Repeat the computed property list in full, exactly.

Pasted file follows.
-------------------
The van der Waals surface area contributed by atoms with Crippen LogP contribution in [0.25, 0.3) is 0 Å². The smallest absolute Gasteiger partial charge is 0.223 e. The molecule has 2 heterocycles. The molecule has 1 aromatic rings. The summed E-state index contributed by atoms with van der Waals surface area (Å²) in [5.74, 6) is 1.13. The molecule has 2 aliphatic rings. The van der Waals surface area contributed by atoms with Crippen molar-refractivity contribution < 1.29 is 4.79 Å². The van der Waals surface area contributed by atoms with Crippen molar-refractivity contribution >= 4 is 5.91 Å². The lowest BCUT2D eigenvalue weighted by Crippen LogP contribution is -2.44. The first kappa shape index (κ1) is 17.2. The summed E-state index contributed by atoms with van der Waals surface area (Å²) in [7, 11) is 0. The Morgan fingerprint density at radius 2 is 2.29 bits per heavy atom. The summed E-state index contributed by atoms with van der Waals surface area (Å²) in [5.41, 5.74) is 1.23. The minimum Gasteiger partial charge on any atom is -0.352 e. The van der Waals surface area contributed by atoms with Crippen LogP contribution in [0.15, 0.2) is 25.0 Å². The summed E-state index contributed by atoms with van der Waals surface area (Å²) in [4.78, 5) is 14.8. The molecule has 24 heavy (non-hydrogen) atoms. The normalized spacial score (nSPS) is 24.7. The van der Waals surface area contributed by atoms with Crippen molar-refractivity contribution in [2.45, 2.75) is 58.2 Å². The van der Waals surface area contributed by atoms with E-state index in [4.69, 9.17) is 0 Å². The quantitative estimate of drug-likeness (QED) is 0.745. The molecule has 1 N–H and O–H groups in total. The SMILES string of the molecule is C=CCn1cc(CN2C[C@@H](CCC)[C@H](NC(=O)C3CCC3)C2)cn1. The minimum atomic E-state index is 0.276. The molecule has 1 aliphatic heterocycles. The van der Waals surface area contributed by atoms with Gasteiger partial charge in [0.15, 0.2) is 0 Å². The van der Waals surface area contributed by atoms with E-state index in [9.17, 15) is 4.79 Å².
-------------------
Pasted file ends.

The van der Waals surface area contributed by atoms with Crippen LogP contribution in [0.25, 0.3) is 0 Å². The smallest absolute Gasteiger partial charge is 0.223 e. The molecule has 2 heterocycles. The molecule has 1 aromatic rings. The summed E-state index contributed by atoms with van der Waals surface area (Å²) in [5.74, 6) is 1.13. The molecule has 2 aliphatic rings. The van der Waals surface area contributed by atoms with Crippen molar-refractivity contribution < 1.29 is 4.79 Å². The van der Waals surface area contributed by atoms with Crippen molar-refractivity contribution >= 4 is 5.91 Å². The lowest BCUT2D eigenvalue weighted by Crippen LogP contribution is -2.44. The first kappa shape index (κ1) is 17.2. The summed E-state index contributed by atoms with van der Waals surface area (Å²) in [7, 11) is 0. The Morgan fingerprint density at radius 2 is 2.29 bits per heavy atom. The summed E-state index contributed by atoms with van der Waals surface area (Å²) in [5.41, 5.74) is 1.23. The minimum Gasteiger partial charge on any atom is -0.352 e. The van der Waals surface area contributed by atoms with Crippen LogP contribution in [0.15, 0.2) is 25.0 Å². The summed E-state index contributed by atoms with van der Waals surface area (Å²) in [4.78, 5) is 14.8. The molecule has 24 heavy (non-hydrogen) atoms. The normalized spacial score (nSPS) is 24.7. The van der Waals surface area contributed by atoms with Crippen molar-refractivity contribution in [2.45, 2.75) is 58.2 Å². The van der Waals surface area contributed by atoms with E-state index in [4.69, 9.17) is 0 Å². The quantitative estimate of drug-likeness (QED) is 0.745. The molecule has 1 N–H and O–H groups in total. The SMILES string of the molecule is C=CCn1cc(CN2C[C@@H](CCC)[C@H](NC(=O)C3CCC3)C2)cn1. The minimum atomic E-state index is 0.276. The molecule has 1 aliphatic heterocycles. The van der Waals surface area contributed by atoms with Gasteiger partial charge in [0.15, 0.2) is 0 Å². The van der Waals surface area contributed by atoms with E-state index in [9.17, 15) is 4.79 Å².